Characterization of platelet factor 4 amino acids that bind pathogenic antibodies in heparin‐induced thrombocytopenia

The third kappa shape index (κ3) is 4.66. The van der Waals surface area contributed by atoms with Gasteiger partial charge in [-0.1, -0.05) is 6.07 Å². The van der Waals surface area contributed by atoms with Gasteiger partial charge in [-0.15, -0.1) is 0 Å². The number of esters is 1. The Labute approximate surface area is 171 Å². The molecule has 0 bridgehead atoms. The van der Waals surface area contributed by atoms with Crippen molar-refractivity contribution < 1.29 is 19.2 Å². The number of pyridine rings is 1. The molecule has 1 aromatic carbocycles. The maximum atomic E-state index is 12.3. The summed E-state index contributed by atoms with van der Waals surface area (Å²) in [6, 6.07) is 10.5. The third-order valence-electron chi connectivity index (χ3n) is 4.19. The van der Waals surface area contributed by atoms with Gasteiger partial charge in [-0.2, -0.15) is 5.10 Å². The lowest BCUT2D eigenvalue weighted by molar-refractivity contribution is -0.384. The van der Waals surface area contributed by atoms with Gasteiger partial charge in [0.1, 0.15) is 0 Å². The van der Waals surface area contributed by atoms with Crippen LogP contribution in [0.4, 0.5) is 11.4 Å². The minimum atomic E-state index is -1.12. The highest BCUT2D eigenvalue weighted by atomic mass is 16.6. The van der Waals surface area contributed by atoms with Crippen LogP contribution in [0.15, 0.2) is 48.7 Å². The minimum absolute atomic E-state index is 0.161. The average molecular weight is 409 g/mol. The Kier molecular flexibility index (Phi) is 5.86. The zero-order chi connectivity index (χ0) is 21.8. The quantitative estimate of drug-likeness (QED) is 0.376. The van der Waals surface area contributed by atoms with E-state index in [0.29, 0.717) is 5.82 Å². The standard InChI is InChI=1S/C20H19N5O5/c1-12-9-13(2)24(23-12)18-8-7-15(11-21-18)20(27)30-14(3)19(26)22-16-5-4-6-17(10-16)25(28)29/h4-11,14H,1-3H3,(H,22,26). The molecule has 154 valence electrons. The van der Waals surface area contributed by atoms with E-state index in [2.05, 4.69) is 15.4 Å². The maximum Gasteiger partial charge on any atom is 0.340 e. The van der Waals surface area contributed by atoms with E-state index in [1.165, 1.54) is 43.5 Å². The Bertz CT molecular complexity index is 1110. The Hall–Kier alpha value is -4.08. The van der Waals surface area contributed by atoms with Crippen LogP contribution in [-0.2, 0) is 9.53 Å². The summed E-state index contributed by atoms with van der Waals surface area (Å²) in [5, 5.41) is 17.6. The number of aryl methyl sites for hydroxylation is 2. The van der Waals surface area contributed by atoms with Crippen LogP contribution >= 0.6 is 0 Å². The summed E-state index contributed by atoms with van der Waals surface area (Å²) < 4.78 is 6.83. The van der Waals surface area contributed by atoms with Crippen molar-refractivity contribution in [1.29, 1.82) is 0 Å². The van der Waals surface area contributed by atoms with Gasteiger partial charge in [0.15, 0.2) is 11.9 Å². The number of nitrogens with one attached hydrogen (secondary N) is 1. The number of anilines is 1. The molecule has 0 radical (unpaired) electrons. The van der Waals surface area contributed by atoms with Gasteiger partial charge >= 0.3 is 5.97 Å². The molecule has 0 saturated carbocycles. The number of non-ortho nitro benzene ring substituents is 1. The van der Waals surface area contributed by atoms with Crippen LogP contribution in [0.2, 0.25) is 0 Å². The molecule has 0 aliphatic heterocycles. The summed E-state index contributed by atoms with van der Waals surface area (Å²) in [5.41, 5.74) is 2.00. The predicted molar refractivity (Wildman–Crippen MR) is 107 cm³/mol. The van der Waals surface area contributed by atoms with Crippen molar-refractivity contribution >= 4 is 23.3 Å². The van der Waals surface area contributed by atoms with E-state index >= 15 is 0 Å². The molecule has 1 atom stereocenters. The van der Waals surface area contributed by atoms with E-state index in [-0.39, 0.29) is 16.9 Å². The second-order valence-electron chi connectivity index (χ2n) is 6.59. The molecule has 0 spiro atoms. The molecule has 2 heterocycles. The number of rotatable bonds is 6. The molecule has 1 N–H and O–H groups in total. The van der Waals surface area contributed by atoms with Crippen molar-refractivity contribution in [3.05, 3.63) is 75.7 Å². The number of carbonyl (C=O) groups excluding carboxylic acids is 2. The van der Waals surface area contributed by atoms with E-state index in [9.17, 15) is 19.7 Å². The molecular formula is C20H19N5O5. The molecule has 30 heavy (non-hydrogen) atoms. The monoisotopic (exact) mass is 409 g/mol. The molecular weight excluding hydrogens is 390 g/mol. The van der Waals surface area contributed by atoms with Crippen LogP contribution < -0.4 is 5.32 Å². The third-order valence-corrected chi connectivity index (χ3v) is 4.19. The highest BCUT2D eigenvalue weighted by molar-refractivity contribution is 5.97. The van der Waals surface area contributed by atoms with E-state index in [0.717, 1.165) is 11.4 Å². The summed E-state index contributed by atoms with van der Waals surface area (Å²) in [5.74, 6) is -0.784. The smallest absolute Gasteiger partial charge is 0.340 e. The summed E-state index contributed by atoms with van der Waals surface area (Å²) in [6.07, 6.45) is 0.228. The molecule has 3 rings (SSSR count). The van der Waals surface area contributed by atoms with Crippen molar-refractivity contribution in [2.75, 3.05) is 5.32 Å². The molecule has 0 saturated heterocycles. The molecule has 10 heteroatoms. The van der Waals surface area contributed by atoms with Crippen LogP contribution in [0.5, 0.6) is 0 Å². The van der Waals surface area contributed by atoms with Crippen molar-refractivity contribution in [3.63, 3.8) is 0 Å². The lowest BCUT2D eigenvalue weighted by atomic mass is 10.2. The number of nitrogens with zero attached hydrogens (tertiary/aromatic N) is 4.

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Essentials Many patients produce antibodies but few lead to heparin-induced thrombocytopenia (HIT). Pathogenic epitopes are difficult to identify as HIT antibodies are polyclonal and polyspecific. KKO binding to platelet factor 4 (PF4) depends on 13 amino acids, three of which are newly observed. Five amino acids in PF4 can help distinguish pathogenic from non-pathogenic antibodies. SUMMARY: Background Heparin-induced thrombocytopenia (HIT) is an adverse drug reaction that results in thrombocytopenia and, in some patients, thrombotic complications. HIT is mediated by antibodies that bind to complexes of platelet factor 4 (PF4) and heparin. The antigenic epitopes of these anti-PF4/heparin antibodies have not yet been precisely defined, because of the polyspecific immune response that characterizes HIT. Objectives To identify PF4 amino acids essential for binding pathogenic HIT antibodies. Methods Alanine scanning mutagenesis was utilized to produce 70 single point mutations of PF4. Each PF4 mutant was used in an enzyme immunoassay (EIA) to test their capacity to bind a platelet-activating murine monoclonal anti-PF4/heparin antibody (KKO) and HIT patient sera (n = 9). Results and Conclusions We identified 13 amino acids that were essential for binding KKO because they directly affected either the binding site or the antigenic conformation of PF4. We also identified 10 amino acids that were required for the binding of HIT patient sera and five of these amino acids were required for binding both KKO and the HIT patient sera. The 10 amino acids required for binding HIT sera were further tested to differentiate pathogenic HIT antibodies (platelet activating, n = 45) and non-pathogenic antibodies (EIA-positive but not platelet activating, n = 28). We identified five mutations of PF4 that were recognized to be essential for binding pathogenic HIT antibodies. Using alanine scanning mutagenesis, we characterized possible binding sites of pathogenic HIT antibodies on PF4.
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